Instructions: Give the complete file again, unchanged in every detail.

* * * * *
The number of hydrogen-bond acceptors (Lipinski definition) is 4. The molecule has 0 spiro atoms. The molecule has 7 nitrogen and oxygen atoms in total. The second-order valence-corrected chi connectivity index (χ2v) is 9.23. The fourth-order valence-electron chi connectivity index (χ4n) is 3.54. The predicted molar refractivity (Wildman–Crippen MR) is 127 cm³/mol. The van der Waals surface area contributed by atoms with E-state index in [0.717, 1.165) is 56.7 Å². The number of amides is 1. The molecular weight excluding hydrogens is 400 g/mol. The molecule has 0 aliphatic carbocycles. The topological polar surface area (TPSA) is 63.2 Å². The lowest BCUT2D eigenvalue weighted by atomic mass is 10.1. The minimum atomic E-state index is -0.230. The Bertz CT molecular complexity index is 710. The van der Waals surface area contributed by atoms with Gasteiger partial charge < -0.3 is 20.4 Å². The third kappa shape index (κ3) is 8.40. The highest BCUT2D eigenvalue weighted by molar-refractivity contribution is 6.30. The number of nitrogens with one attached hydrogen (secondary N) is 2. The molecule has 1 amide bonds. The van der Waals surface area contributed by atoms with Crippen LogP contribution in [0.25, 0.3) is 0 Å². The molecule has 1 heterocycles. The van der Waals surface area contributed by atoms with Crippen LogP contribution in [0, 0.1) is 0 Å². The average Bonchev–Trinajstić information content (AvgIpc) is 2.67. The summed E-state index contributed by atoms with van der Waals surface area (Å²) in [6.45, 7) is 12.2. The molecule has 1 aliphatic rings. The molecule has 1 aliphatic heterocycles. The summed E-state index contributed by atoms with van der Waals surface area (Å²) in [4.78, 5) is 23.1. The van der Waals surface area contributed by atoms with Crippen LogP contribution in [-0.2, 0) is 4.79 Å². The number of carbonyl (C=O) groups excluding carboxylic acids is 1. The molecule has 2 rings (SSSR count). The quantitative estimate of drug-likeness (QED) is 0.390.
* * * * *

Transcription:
The number of hydrogen-bond acceptors (Lipinski definition) is 4. The molecule has 0 spiro atoms. The molecule has 7 nitrogen and oxygen atoms in total. The second-order valence-corrected chi connectivity index (χ2v) is 9.23. The fourth-order valence-electron chi connectivity index (χ4n) is 3.54. The predicted molar refractivity (Wildman–Crippen MR) is 127 cm³/mol. The van der Waals surface area contributed by atoms with E-state index in [0.717, 1.165) is 56.7 Å². The number of amides is 1. The molecular weight excluding hydrogens is 400 g/mol. The molecule has 0 aliphatic carbocycles. The topological polar surface area (TPSA) is 63.2 Å². The lowest BCUT2D eigenvalue weighted by atomic mass is 10.1. The minimum atomic E-state index is -0.230. The Bertz CT molecular complexity index is 710. The van der Waals surface area contributed by atoms with Gasteiger partial charge < -0.3 is 20.4 Å². The third kappa shape index (κ3) is 8.40. The highest BCUT2D eigenvalue weighted by molar-refractivity contribution is 6.30. The number of nitrogens with one attached hydrogen (secondary N) is 2. The molecule has 1 amide bonds. The van der Waals surface area contributed by atoms with Crippen LogP contribution in [0.25, 0.3) is 0 Å². The molecule has 1 heterocycles. The van der Waals surface area contributed by atoms with Crippen LogP contribution in [0, 0.1) is 0 Å². The average Bonchev–Trinajstić information content (AvgIpc) is 2.67. The summed E-state index contributed by atoms with van der Waals surface area (Å²) in [6.45, 7) is 12.2. The molecule has 1 aliphatic rings. The molecule has 1 aliphatic heterocycles. The summed E-state index contributed by atoms with van der Waals surface area (Å²) in [4.78, 5) is 23.1. The van der Waals surface area contributed by atoms with Crippen LogP contribution in [-0.2, 0) is 4.79 Å². The number of carbonyl (C=O) groups excluding carboxylic acids is 1. The molecule has 2 rings (SSSR count). The quantitative estimate of drug-likeness (QED) is 0.390.